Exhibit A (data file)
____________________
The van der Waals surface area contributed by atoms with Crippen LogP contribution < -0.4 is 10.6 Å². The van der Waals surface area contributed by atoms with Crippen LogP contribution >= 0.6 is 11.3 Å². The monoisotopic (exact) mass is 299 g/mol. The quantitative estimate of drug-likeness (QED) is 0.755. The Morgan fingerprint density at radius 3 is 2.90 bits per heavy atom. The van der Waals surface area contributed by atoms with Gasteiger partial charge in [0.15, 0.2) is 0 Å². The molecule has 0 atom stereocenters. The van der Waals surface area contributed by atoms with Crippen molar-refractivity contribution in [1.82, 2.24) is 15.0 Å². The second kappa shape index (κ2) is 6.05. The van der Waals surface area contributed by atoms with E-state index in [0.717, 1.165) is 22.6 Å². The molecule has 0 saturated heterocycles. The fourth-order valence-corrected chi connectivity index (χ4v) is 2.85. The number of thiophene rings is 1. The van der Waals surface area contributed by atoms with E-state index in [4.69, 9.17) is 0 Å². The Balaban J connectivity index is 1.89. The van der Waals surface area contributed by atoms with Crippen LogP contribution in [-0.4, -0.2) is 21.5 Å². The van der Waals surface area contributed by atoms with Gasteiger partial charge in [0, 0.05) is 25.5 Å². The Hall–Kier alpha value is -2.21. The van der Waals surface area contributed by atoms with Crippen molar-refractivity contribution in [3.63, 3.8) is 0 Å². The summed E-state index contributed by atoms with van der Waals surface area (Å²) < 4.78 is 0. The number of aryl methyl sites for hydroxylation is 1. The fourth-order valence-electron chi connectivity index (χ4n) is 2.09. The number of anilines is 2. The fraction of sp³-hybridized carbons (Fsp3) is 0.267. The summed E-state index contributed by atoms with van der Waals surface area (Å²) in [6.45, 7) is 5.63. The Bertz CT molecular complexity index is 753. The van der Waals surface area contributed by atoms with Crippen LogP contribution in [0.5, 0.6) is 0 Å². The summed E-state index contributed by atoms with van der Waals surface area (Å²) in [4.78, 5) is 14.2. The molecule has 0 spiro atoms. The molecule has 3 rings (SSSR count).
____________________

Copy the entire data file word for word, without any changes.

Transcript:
The van der Waals surface area contributed by atoms with Crippen LogP contribution < -0.4 is 10.6 Å². The van der Waals surface area contributed by atoms with Crippen LogP contribution >= 0.6 is 11.3 Å². The monoisotopic (exact) mass is 299 g/mol. The quantitative estimate of drug-likeness (QED) is 0.755. The Morgan fingerprint density at radius 3 is 2.90 bits per heavy atom. The van der Waals surface area contributed by atoms with Gasteiger partial charge in [0.15, 0.2) is 0 Å². The molecule has 0 atom stereocenters. The van der Waals surface area contributed by atoms with Crippen molar-refractivity contribution in [1.82, 2.24) is 15.0 Å². The second kappa shape index (κ2) is 6.05. The van der Waals surface area contributed by atoms with E-state index in [0.717, 1.165) is 22.6 Å². The molecule has 0 saturated heterocycles. The fourth-order valence-corrected chi connectivity index (χ4v) is 2.85. The number of thiophene rings is 1. The van der Waals surface area contributed by atoms with E-state index in [4.69, 9.17) is 0 Å². The Balaban J connectivity index is 1.89. The van der Waals surface area contributed by atoms with Crippen LogP contribution in [-0.4, -0.2) is 21.5 Å². The van der Waals surface area contributed by atoms with Gasteiger partial charge in [0, 0.05) is 25.5 Å². The Hall–Kier alpha value is -2.21. The van der Waals surface area contributed by atoms with Crippen molar-refractivity contribution in [3.63, 3.8) is 0 Å². The summed E-state index contributed by atoms with van der Waals surface area (Å²) < 4.78 is 0. The number of aryl methyl sites for hydroxylation is 1. The fourth-order valence-electron chi connectivity index (χ4n) is 2.09. The number of anilines is 2. The fraction of sp³-hybridized carbons (Fsp3) is 0.267. The summed E-state index contributed by atoms with van der Waals surface area (Å²) in [6.45, 7) is 5.63. The Bertz CT molecular complexity index is 753. The van der Waals surface area contributed by atoms with Crippen LogP contribution in [0.5, 0.6) is 0 Å². The summed E-state index contributed by atoms with van der Waals surface area (Å²) in [4.78, 5) is 14.2. The molecule has 0 spiro atoms. The molecule has 3 rings (SSSR count).